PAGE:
How wine sellers risk licenses by using third-party providers

Tastevin, the pairing app developed by Santa Rosa-based Labrador, helps restaurant customers choose wine to compliment their meals. (provided photo)


The innovative marketing and brand experiences offered by the online technology of third-party providers (TPPs) can be an effective way for wineries and wine retailers to connect their product with their customers, expand markets and facilitate the sales of wine.

Many TPPs are online marketing services that allow consumers to connect with a product by tapping an app on their phone. The customer simply clicks on the app, selects the product and enters the credit-card information.

The TPP sends the information to the retailer who processes the payment and arranges for the delivery. Consumers get their products, retailers expand their markets, and the TPPs make money without having to produce, inventory or sell anything. What’s wrong with that?

The concern of the regulators is that while wineries and retailers that sell alcohol are required to be licensed, TPPs are not.

When TPPs started proliferating, the California Department of Alcohol Beverage Control (ABC) issued an advisory in 2011 setting out clear guidelines for licensees. The guidelines concluded that the licensed seller (the winery or retailer) is ultimately responsible for the actions of the TPP and that it is, therefore, in the best interests of the licensee to make sure the service provider understands the rules before entering into a contract.

The consequences of not paying attention can be serious, including in some cases the filing of an accusation by the ABC against the licensee.


There are now many ways in which new technologies are making sales and marketing very efficient. For example, the instant redeemable coupon (IRC) is the equivalent of cash given by the retailer to the consumer at the point of purchase, which is then processed through the retail account and ultimately paid by the supplier.

In effect, you could potentially walk into a store with just a handful of coupons and walk out with a bottle of wine Of course, the conditions on most coupons prohibit multiple coupon redemption on one particular product.

In California, it is still lawful for suppliers to provide consumer IRCs through retailers for spirits, but as of Jan. 1, 2017, it is unlawful for suppliers to provide them at the point of retail sale for beer and wine.

“Where there’s a law that prohibits what has become normal supplier marketing activity, there’s often a workaround,” says John Hinman, alcohol regulation law specialist and founder of Hinman and Carmichael LLP.

In comes the manufacturer’s rebate, called a mail-in rebate (MIR). The consumer may mail a coupon in to the manufacturer and receive a check for a particular amount by return mail. The MIR is still legal, but the IRC isn’t.

Now a technical service provider comes in and develops an app to instantly process the manufacturer’s mail-in rebate.

“This may or may not be legal,” says Hinman. “The developers making the apps may not necessarily understand the rules, nor care about them because they don’t have licenses at stake. But that fact that technology is being used to work around the system, and satisfy the spirit of the law because the money doesn’t go through the retailer, is an elegant solution to a vexing marketing problem.”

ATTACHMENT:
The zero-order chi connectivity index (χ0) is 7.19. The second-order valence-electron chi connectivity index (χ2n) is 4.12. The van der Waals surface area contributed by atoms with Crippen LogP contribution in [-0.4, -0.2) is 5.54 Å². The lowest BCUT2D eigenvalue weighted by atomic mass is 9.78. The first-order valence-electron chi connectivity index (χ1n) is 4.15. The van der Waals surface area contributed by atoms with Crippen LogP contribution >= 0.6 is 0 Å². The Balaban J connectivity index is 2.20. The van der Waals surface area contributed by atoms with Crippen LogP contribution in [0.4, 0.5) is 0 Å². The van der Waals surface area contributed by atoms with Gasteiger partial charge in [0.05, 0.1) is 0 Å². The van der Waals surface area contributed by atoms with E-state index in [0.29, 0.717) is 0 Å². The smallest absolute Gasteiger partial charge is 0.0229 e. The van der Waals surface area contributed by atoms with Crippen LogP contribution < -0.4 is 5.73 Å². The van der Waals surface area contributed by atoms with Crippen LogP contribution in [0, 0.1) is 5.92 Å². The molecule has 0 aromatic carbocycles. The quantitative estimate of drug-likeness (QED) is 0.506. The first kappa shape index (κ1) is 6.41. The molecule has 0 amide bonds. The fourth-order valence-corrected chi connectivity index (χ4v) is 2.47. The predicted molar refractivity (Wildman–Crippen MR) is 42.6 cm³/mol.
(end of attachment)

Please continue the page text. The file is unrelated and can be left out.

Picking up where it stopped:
TPPs are connectors. They can’t sell alcohol. They can’t make decisions about pricing. What they can do is charge fees. They can, and do, often string together a set of fees that equate to full compensation for their services.

Many companies use Stripe, an Internet commerce company, to transfer money. The app connects the payment by the consumer to the retailer’s Stripe account and the money goes right through to the seller. This is generally legal. It’s where the money stops that problems can arise.

Task Rabbit, for example, is a website that provides people to carry out paid services for members. If you were to request the purchase and delivery of a bottle of wine to be picked up at a retailer, Task Rabbit would take your money, pay for the item at the retailer, and keep back some of the cash as their fee.

Here the money stops not at the retailer, which would be legal, but at Task Rabbit, which is a TPP. This “concierge system” is a common practice. While the regulators may not be out looking for violators, if someone complains, they may well pursue it.


Our firm and Hinman’s use a set of best practices with clients to make sure that when a winery or wine retailer contracts with a third-party provider, the licensee has reviewed the contract for compliance and made sure the process is legal. Until TPPs are required to be licensed, it is prudent to have the TPP indemnify the licensee for any noncompliance on their part.

It is important for licensees to become educated and to educate their marketing people about the regulatory challenges they have to abide by to remain within the law. Resources include the National Conference of State Liquor Administrators (NCSLA), National Alcohol Beverage Control Association (NABCA) and Wine Institute.

You can also encourage the Wine Institute to get a law passed that says that the Department of Alcoholic Beverage Control must issue declaratory rulings upon request. This would enable licensees to run their TPP programs past the regulators for advance approval, rather than moving forward with a program of questionable legality. Advance approval would provide licensees with a level of certainty before expending resources on TPP programs.

For existing guidelines on TPPs, refer to the ABC’s industry advisory for third-party providers.